Still, it’s difficult to dispute that the Mediterranean diet is a healthy diet due to its emphasis on fruits and vegetables, whole grains and healthy fats. Studies before and since PREDIMED support its value for weight loss and overall health.
Summary: PREDIMED was a large, 4+-year study that found that the Mediterranean diet could cut heart disease risk by a third. The study was retracted in 2018 after it was discovered that more than 20% of its participants hadn’t been properly randomized. This may subtract from the body of research supporting the diet, but it doesn’t change the fact that the diet is still a healthy one.
The Mediterranean Diet isn’t specifically known as a weight loss diet.
However, certain features of the diet make it useful for people trying to shed a few pounds:
Studies have found that the Mediterranean diet can help with weight loss, or at least prevent weight gain. However, the rate of loss may not be as rapid on the Mediterranean diet as with other diet plans.
Keep in mind that the Mediterranean diet has no specific recommendation for the percentage of carbs. Those who are looking for more weight loss may find it useful to follow a slightly lower carb version of the Mediterranean diet.
In one study of 259 overweight adults with diabetes, those who followed a low-carb Mediterranean diet consisting of 35% carbs and 45% fat lost an average of 2.7 kgs more in 12 months than those assigned to a traditional version of the diet (25).
Also, remember that you’ll gain weight on any diet if you eat more calories than you burn. You may find it helpful to track your calories for a few days if you start gaining weight on a Mediterranean diet. This can help give you a sense of where you can trim “hidden” calories from the diet.
Summary: The Mediterranean diet can help promote weight loss, partly because of its emphasis on fiber-rich foods and unsaturated fats. Those struggling to lose weight on it may benefit from a slight reduction in carbs or tracking calories for a few days.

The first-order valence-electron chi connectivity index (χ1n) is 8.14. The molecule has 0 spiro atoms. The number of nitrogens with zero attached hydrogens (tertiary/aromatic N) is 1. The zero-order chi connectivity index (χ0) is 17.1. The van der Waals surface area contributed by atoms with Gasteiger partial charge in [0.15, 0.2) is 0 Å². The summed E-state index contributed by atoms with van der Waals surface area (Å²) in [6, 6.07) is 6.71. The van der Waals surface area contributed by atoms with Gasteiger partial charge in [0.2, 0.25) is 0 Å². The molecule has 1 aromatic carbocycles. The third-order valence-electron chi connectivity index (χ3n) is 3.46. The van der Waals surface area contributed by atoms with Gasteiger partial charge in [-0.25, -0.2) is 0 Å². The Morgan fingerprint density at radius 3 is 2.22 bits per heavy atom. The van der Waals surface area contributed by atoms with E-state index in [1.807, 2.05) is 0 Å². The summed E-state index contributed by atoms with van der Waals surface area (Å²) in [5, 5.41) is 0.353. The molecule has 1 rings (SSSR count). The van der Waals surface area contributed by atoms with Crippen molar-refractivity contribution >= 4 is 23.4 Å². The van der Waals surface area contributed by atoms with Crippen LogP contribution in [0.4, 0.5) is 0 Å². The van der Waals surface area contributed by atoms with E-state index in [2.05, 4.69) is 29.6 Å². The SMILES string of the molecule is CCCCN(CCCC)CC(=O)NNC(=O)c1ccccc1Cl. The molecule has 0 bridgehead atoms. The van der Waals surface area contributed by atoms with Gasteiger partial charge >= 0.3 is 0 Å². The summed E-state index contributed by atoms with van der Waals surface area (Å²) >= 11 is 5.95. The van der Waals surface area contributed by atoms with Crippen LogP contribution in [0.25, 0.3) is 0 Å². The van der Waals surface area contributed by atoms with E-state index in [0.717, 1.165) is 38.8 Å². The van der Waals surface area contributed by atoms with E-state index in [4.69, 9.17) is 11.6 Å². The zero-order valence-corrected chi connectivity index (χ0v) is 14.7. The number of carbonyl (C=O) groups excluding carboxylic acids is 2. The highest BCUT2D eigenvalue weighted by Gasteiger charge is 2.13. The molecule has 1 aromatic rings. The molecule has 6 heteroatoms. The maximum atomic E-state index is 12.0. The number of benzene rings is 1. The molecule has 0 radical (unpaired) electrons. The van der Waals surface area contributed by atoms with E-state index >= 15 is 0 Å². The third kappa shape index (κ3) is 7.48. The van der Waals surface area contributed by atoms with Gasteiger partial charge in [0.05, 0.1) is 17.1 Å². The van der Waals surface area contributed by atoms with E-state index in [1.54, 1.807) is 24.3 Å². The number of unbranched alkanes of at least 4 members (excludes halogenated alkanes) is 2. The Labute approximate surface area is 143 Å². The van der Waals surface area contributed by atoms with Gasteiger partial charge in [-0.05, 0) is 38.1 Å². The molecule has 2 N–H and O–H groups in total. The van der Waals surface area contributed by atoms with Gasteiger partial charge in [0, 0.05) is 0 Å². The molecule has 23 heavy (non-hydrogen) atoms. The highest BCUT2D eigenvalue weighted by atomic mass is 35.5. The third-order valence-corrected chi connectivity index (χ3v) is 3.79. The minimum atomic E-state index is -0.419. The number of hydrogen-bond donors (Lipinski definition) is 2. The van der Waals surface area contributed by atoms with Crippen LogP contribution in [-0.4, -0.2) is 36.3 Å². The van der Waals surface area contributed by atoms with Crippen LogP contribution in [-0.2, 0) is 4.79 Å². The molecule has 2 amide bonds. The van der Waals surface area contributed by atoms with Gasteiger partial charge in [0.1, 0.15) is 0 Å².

An estimated 22.2 million people per year will die from heart disease by 2030 (28).
About 1/3 of adults with heart disease will first have a condition called metabolic syndrome.
Metabolic syndrome is a group of symptoms that increase the risk for heart disease, diabetes and death from any cause. Symptoms include:
In one review that included 50 studies and nearly 535,000 participants, people who followed a Mediterranean diet were 50% less likely to have metabolic syndrome (29).
What’s more, the Mediterranean diet is thought to be an effective treatment for metabolic syndrome.
One study of 180 participants with metabolic syndrome compared the Mediterranean diet with a calorie-restricted diet that included exercise. Both groups had similar ratios of protein, fat, and carbohydrates in the diet.
After 2 years, 89% of participants in the diet and exercise group still had metabolic syndrome, compared to just 51% of participants in the Mediterranean diet group.
The Mediterranean diet group also saw significant reductions in body mass index, waist circumference, body weight, blood pressure, total cholesterol, triglycerides and blood markers of inflammation, with significant boosts in HDL cholesterol (30).
In short, a Mediterranean diet can help prevent those with metabolic syndrome from developing heart disease.
But does it work in people who already have heart disease? The first randomized control trial on the Mediterranean Diet and heart health looked at this very question.
A total of 423 heart attack survivors completed the Lyon Diet Heart Study, which explored whether a Mediterranean diet could help prevent:
One group of 219 volunteers received a one-hour counseling session with instruction on the Mediterranean diet. A second group of 204 volunteers received no special diet instruction beyond routine interactions with physicians and hospital dietitians.
After 46 months, the Mediterranean diet group had a 50-70% lower risk of recurrent heart disease than the control group.
However, critics of the study caution that not all participants submitted diet records. This calls into question the degree to which diet affected the outcomes in some of the volunteers (31).
Overall, most studies have found that the Mediterranean diet shows promise in warding off metabolic syndrome and managing existing cardiovascular disease. However, more studies are needed to clarify its role—especially since the PREDIMED controversy (32, 33, 34).
Summary: A large review of studies linked the Mediterranean diet with a 50% lower risk for metabolic syndrome, a precursor to heart disease. Another large study found that the diet can lower risk for recurrent heart disease by up to 70% in adults with a history of heart attack. However, other studies suggest that the diet has little to no benefit in terms of preventing heart disease, so more research is needed.
Certain risk factors for cancer, like genetics, can’t be changed.
However, in recent years, more and more cancers are being linked to modifiable risk factors. Unhealthy diets increase the odds of developing certain types of cancer, while healthy diets like the Mediterranean diet may reduce risk.
There are several reasons why the Mediterranean diet may help protect against cancer. The diet is rich in antioxidants, polyphenols, omega-3 fatty acids, and fiber. It also promotes modest, but not excessive, alcohol intake (35).